Read The Book Or Wait For The Film?
I recently saw ‘The Limehouse Golem’, the film based on Peter Ackroyd’s ‘Dan Leno and the Limehouse Golem’. I’d loved the book – Ackroyd in a more whimsical vein, playing with history, but was unprepared for the sheer awfulness of the adaptation. Despite its sumptuous trappings you can instantly spot the fault; it lay with the disjointed script that asked us to care about characters who had no time to become interesting. Jane Goldman is a fun writer perfectly matched to comic book characters (although the ‘Kingsman’ films are depressingly crude) but her cartoon style doesn’t translate into Victorian gothic, and it cheapens Ackroyd’s book by turning characters into caricatures.
Film versions of favourite books let us down because they don’t fulfil our visions of them. Everyone remembers Mr Darcy coming out of the pond in ‘Pride and Prejudice’ but if memory serves, it’s not dwelt upon in the book. Television is perhaps better suited to explore a novel’s subtleties in longform.
When JG Ballard wrote ‘Empire of the Sun’ he based it on his early life, even calling his boy-hero Jim. In many ways it’s as absurdist, cruel and unsentimental as his major SF works, but when Steven Spielberg filmed it the darker edges were rubbed off to bring magic and light into Jim’s life – yet such is Mr Spielberg’s mastery of the form that he succeeded in making an alternative version of the novel without travestying the original.
I had a major problem with Cronenberg’s version of ‘Crash’. Whereas the book was deeply subversive, seducing the reader into a perverse world of sex and death, Cronenberg’s chilly over-literal take on it made freaks of its protagonists. I was distraught by the failure of the film and knew Mr Ballard had endorsed it, so when the producer Jeremy Thomas waved at me across the post-screening bar and suggested I come and meet my hero, I did not go. I couldn’t deny what I thought of the film, and did not wish to offend the author on his big day.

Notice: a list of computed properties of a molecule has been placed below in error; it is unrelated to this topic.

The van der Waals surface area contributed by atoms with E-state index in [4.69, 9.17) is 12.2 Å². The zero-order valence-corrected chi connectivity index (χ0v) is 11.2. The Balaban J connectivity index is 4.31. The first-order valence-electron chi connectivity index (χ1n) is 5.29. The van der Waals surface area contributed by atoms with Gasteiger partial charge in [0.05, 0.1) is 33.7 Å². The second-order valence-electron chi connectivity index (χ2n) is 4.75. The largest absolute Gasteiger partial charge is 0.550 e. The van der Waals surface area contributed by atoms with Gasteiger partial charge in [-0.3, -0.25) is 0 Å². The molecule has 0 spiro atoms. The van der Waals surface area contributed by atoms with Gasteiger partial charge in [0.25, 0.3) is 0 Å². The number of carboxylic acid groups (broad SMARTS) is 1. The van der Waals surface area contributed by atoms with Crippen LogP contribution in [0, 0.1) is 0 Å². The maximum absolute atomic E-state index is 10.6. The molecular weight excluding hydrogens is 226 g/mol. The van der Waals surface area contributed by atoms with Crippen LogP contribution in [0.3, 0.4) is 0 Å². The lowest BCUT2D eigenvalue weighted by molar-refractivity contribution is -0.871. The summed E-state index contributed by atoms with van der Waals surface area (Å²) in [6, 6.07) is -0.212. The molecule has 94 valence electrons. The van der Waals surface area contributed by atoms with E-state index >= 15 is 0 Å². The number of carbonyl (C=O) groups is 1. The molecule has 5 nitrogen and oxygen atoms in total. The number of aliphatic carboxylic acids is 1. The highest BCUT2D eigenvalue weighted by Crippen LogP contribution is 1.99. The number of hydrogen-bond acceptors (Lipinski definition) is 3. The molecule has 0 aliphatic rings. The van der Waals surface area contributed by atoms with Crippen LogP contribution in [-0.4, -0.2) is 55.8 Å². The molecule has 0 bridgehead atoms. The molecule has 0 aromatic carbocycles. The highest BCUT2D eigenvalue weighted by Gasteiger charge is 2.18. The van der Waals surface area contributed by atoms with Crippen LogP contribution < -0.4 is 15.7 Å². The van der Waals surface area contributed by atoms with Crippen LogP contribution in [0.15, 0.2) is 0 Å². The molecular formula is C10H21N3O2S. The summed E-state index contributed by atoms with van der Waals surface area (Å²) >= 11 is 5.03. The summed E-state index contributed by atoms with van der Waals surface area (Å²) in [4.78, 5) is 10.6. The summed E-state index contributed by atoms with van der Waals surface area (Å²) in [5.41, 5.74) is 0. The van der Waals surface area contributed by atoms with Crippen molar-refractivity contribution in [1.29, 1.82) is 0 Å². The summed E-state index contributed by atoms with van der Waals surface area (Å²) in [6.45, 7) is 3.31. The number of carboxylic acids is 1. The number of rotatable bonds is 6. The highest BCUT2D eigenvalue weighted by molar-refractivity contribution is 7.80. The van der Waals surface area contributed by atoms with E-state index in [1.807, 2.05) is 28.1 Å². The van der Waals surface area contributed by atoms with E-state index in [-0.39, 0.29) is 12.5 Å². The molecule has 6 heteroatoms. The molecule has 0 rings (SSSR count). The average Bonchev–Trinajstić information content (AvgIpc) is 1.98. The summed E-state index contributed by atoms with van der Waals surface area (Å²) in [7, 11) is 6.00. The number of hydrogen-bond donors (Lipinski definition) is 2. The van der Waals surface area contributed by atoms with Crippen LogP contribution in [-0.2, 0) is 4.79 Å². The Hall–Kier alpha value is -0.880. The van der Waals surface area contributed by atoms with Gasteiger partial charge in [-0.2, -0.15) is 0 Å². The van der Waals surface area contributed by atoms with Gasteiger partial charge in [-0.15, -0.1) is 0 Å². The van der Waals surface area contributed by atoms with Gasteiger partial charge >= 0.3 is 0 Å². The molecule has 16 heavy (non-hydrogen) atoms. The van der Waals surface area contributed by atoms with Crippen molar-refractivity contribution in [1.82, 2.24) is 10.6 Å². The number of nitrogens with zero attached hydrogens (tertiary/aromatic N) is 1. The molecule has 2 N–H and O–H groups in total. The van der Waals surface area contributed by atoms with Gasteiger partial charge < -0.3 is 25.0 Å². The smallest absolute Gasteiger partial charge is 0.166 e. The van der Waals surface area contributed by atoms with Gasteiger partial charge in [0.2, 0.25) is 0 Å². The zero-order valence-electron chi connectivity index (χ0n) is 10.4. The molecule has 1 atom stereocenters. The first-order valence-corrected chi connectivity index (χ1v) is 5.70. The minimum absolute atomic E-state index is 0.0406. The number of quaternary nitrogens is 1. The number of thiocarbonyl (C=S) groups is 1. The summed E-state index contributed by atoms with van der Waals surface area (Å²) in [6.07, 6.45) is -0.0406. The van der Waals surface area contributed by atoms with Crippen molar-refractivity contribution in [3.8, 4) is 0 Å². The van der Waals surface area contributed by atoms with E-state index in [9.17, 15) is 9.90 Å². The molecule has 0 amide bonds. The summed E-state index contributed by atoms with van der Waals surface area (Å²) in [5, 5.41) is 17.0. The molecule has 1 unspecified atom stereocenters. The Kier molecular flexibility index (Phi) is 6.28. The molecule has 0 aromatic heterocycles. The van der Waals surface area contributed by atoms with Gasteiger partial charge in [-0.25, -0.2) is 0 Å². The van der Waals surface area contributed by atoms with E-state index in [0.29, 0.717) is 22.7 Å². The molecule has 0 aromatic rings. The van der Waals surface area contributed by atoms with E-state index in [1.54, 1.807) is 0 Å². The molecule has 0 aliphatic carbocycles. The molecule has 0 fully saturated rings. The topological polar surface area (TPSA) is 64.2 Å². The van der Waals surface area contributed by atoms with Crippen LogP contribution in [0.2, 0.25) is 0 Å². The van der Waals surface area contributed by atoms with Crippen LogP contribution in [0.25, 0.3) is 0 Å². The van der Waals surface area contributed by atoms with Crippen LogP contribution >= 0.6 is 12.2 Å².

There is no magic formula that guarantees a good translation of a book to a film. For me, the film version of Lissa Evans’ wholly delightful wartime novel ‘Their Finest Hour and a Half’ was not quite as enjoyable as the original. It seemed to me that the author’s gentle sense of amusement was harder to pin down on the screen. Film requires you to boil down a novel to its essential components without losing the flavour. ‘The Handmaid’s Tale’ takes Atwood’s premise and spans it out into television that effortlessly maintains the tone of the book, but all the cobbles and carthorses in the world couldn’t save ‘Golem’ because its dialogue was tin-eared.
With historical adaptations a decision has to be made; do you attempt to capture the past – the reticence, the slowness, the endless reference to religion – or do you modernise to find an equivalent? ‘Taboo’ updated brilliantly after a weak start, so that Jonathan Pryce’s astounding outbursts of swearing in the East India Company boardroom felt genuinely shocking, and the whole lumbering, lunatic enterprise lifted off toward a pitch-perfect resolution.
Mike Leigh’s ‘Topsy Turvey’ took the opposite approach, capturing the language and lore of Victorian theatre so perfectly that one was tempted to leave the cinema talking this way. The playwright Charles Wood has written in past idioms that reignite language, making it exciting again. Listen to the speech in ‘The Charge of the Light Brigade’ and you’ll realise it’s closer to how Victorians spoke.
Some longform fiction is filmed because it’s enigmatic on the page and can be manipulated into interesting new forms on film. Why else are there so many versions of ‘Alice In Wonderland’? ‘Brief Encounter’ came from a very short play but never felt padded as a movie because David Lean opened it out, making it a perceptive study of guilt and shame.
When we write about or film real events we have to be highly selective, and that process reveals much about ourselves. Scriptwriter Anthony McCarten and director Joe Wright choose moments around May 10, 1940 for their powerful study of Churchill in ‘Darkest Hour’ but they decide it needs to be free of the corridors of power for one scene and plonk Churchill on the tube for the capital’s longest-ever one-stop journey so that he can meet the cap-doffing Gorblimeys. But why not? What’s the point of real life if you can’t make some of it up?
Best film adaptations of books, please. Let’s discuss.